The one who got away

She faced the East Area Rapist as a teen and escaped to tell the story

Charlene Davis stands in the empty Rancho Cordova field where a mysterious car would later follow her.

Charlene Davis stands in the empty Rancho Cordova field where a mysterious car would later follow her.

Charlene Davis was home alone on the night she came face-to-face with California’s most twisted son.

As best as she can recall today, it was the fall of 1976. She was about 15 and the evenings were still of the slow-cooked variety that clung greedily to the sun. It was a different kind of weather than Charlene was used to from her childhood in Tacoma, Wash. More than the weather was different in Sacramento, though.

The grownups here were all transfixed by stories of a man who broke into homes and tortured the people inside. Such a thing would happen just blocks away to a girl from Charlene’s school. The victim came home to grab a change of clothes for a sleepover. A male attacker sexually assaulted her and fled. She was 16.

The authorities would eventually call the perpetrator the East Area Rapist. In less than a year, investigators believed he was responsible for 22 home-invasion rapes and the nonfatal shooting of an 18-year-old man who tried to stop him. But no one did—and the violence escalated in both permanence and depravity. In 1978, he committed his first known murders with a gun. By 1986, when his trail went cold, authorities would attribute approximately 50 rapes and a dozen murders to him. Few who encountered the East Area Rapist escaped unharmed.

Charlene didn’t know that yet.

Danger on the edge of suburbia

A few years earlier, Charlene moved with her mother and older brothers to the small suburb of Rancho Cordova, an unfinished outpost on the eastern side of a slow-sprawling county. Charlene’s two older brothers were already off living adult lives, so it was just Charlene, her mom Barbara and their black poodle Pierre at the one-story house on Grayson Way.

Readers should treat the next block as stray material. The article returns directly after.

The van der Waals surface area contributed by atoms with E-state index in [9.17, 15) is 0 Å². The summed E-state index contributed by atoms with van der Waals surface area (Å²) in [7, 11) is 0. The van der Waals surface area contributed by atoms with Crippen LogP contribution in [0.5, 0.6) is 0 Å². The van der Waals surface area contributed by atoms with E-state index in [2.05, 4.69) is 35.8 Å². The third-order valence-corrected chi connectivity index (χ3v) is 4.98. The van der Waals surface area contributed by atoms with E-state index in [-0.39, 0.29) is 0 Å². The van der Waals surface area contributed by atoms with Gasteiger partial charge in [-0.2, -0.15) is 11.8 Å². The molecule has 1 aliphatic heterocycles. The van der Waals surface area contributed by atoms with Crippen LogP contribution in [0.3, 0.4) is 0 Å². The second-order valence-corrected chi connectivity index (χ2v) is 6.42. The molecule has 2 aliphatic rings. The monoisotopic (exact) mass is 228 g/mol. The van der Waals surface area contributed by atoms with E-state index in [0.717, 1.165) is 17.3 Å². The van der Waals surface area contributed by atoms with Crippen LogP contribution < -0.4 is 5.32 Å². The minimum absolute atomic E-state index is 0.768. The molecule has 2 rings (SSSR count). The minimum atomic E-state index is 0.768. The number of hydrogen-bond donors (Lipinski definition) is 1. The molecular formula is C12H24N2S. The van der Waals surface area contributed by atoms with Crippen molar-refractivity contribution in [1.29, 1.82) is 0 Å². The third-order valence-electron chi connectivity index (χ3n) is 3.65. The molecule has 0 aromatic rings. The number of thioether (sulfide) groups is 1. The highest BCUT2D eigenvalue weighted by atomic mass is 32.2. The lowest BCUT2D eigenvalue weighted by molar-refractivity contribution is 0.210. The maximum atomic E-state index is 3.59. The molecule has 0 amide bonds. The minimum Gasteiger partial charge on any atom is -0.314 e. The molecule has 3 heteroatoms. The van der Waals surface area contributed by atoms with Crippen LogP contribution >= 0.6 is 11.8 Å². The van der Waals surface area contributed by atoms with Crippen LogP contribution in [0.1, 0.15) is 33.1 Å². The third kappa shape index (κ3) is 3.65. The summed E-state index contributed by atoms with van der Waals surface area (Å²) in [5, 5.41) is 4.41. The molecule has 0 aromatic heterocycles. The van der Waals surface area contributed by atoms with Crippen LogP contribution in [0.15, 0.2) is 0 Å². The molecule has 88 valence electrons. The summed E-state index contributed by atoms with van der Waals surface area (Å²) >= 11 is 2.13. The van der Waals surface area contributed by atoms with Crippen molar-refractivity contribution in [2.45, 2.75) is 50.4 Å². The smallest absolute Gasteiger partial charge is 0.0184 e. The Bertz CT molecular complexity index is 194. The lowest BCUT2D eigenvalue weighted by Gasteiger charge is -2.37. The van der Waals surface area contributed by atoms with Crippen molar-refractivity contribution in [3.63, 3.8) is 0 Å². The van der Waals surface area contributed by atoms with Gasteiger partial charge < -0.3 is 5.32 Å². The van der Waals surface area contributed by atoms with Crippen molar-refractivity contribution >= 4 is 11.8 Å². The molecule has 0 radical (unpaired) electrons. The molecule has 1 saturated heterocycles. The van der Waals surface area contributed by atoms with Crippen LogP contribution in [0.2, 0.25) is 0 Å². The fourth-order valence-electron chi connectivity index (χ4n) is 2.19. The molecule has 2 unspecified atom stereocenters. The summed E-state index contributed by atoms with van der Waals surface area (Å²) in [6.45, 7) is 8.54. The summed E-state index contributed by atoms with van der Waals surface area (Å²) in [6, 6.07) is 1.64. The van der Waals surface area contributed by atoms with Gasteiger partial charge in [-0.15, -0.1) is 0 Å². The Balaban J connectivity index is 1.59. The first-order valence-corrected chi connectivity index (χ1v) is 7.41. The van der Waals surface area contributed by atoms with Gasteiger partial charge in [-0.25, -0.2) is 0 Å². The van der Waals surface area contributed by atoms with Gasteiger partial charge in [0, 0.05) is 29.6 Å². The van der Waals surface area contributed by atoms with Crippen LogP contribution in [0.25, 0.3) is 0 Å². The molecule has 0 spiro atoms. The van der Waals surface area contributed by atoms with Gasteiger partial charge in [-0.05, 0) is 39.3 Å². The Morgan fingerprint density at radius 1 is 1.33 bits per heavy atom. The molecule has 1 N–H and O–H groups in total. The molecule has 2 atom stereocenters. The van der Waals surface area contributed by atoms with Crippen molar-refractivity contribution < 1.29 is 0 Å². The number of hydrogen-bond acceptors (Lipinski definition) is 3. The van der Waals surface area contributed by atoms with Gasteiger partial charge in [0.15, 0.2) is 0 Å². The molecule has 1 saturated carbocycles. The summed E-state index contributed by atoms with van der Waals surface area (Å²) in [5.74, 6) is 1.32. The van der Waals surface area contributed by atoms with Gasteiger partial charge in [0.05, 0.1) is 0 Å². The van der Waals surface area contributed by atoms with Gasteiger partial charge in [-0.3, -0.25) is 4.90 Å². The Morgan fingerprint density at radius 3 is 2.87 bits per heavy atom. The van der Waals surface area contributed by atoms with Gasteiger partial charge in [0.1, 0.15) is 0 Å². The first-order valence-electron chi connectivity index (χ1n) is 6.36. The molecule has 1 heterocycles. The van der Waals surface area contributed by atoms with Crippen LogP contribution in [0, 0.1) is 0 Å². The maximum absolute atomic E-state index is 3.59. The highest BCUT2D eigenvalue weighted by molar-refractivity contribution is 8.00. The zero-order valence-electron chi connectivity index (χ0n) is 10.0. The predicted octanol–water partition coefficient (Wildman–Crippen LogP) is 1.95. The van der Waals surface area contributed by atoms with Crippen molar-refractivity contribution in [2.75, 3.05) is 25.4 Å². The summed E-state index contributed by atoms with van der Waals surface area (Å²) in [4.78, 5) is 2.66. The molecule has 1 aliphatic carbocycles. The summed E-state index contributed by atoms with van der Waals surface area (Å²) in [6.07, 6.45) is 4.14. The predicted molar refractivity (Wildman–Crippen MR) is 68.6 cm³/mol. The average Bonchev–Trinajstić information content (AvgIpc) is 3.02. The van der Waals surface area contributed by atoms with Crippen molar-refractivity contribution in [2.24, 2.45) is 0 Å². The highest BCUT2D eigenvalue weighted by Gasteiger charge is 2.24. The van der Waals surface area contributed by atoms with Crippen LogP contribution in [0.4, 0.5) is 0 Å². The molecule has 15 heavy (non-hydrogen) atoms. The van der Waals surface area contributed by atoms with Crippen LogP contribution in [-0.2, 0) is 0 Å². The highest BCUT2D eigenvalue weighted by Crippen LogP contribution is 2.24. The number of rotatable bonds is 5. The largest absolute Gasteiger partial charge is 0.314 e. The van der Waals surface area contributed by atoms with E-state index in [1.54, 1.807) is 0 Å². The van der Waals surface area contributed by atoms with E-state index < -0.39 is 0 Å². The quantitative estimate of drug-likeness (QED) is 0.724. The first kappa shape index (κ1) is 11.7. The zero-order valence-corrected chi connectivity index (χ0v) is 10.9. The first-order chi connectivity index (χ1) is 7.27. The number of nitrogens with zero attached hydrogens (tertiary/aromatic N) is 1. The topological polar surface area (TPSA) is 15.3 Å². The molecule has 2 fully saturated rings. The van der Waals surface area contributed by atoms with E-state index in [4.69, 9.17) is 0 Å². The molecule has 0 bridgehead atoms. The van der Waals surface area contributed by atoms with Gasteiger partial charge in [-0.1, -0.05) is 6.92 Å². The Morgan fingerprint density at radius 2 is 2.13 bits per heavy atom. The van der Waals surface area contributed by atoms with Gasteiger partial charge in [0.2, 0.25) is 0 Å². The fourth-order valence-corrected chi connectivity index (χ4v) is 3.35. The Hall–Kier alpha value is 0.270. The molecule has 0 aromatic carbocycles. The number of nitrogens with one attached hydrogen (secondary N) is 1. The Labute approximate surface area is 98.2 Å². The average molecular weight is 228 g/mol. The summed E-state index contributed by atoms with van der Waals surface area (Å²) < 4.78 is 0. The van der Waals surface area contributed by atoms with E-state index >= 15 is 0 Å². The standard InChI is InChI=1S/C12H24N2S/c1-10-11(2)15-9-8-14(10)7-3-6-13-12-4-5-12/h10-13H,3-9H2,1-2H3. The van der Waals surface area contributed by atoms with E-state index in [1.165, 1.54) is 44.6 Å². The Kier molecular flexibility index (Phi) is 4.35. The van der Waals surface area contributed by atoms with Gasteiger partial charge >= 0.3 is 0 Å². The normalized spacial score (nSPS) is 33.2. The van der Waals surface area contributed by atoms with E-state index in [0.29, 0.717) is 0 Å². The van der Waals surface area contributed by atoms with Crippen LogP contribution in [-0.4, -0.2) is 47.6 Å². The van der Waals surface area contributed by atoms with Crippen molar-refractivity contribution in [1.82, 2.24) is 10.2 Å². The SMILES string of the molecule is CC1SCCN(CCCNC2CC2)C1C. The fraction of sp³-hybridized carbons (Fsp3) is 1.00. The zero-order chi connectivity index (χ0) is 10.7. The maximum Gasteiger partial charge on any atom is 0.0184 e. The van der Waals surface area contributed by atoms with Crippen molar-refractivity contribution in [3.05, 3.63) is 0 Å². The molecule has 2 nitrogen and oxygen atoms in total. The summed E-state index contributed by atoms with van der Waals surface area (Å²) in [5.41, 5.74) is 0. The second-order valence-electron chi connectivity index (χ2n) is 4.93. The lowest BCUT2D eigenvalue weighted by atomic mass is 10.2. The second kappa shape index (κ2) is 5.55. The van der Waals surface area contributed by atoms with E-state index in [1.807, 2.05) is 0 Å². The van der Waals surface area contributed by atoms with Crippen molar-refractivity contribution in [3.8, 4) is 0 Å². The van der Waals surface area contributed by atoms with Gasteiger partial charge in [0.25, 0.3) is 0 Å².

People who grew up in the 1970s mistakenly think of the decade as some golden era, when doors could be left unlocked and kids could wander free range without consequence. Charlene had already learned this was a myth.

One evening, she was walking her dog in the big empty field behind her home when she heard the gravelly register of tires on an asphalt blacktop. She stiffened as the car stopped where the half-paved road dead-ended and the unkempt yellow grass began. Charlene felt watched. Her gut crawled. Her mind reached back a few years and about 800 miles north to the last time she had this feeling:

This was back in Tacoma, when she was 12. There was a big field at the end of her street, beyond which spread a lake and stood an abandoned mental hospital where she and the other kids would play.

One day, Charlene and a friend were returning home from feeding the ducks and registered something approaching fast behind them. Charlene remembered thinking deer when the stranger grabbed her and her friend by the back of their necks and shoved their faces into the sodden ground. They scratched and pinched as they struggled to breathe through the dirt in their nostrils and mouths. Charlene squirmed loose first and scrambled through the tall brush. Their attacker rammed a fist into her friend’s face, but the girl staggered to her feet and caught up to Charlene. The two clasped hands as they flushed into the street where their neighbors could see them. The stranger piled into a van with an accomplice and drove away.

“This was gonna end bad,” Charlene reflects today.

Charlene remembers the local police acting cavalier about the attack, telling the two girls that they must have been pretty “alluring” to attract the kidnapper’s attention. Her mom was livid. The event changed Charlene. At 12 years old, she became a little suspicious, somewhat jaded.

“So I had my guard up,” she says. “That already happened to me. And that was not going to happen again.”

Standing in the field, Charlene half-turned. She got “that gut feeling” from the driver whose face she couldn’t quite make out. The car just sat there breathing. She didn’t wait to hear the door click open. She sprinted through the field and cut through a yawning fence into a neighbor’s yard, so the man wouldn’t know where she lived, and waited there until he left. Once she got back home, she teased the curtain back on the front window and peeked outside. The same car drifted by.

’He looked right at me’

On the night in question, Charlene remembers her mother left unexpectedly to deal with an issue at a house she had recently purchased in Elverta some 20 miles away. So the teen flipped on the television set and nestled into a recliner for what she thought would be an uneventful night. Her poodle rose up on its haunches and began pacing, growling and agitated. Charlene went to the front window nearest the fireplace. She moved her face to the glass and focused her eyes through the pane. A man stood in her flower bed and stared back. A black knitted ski cap was folded up to his hairline. He wore dark clothing and there was something in his hand. His eyes were a terrifying blue.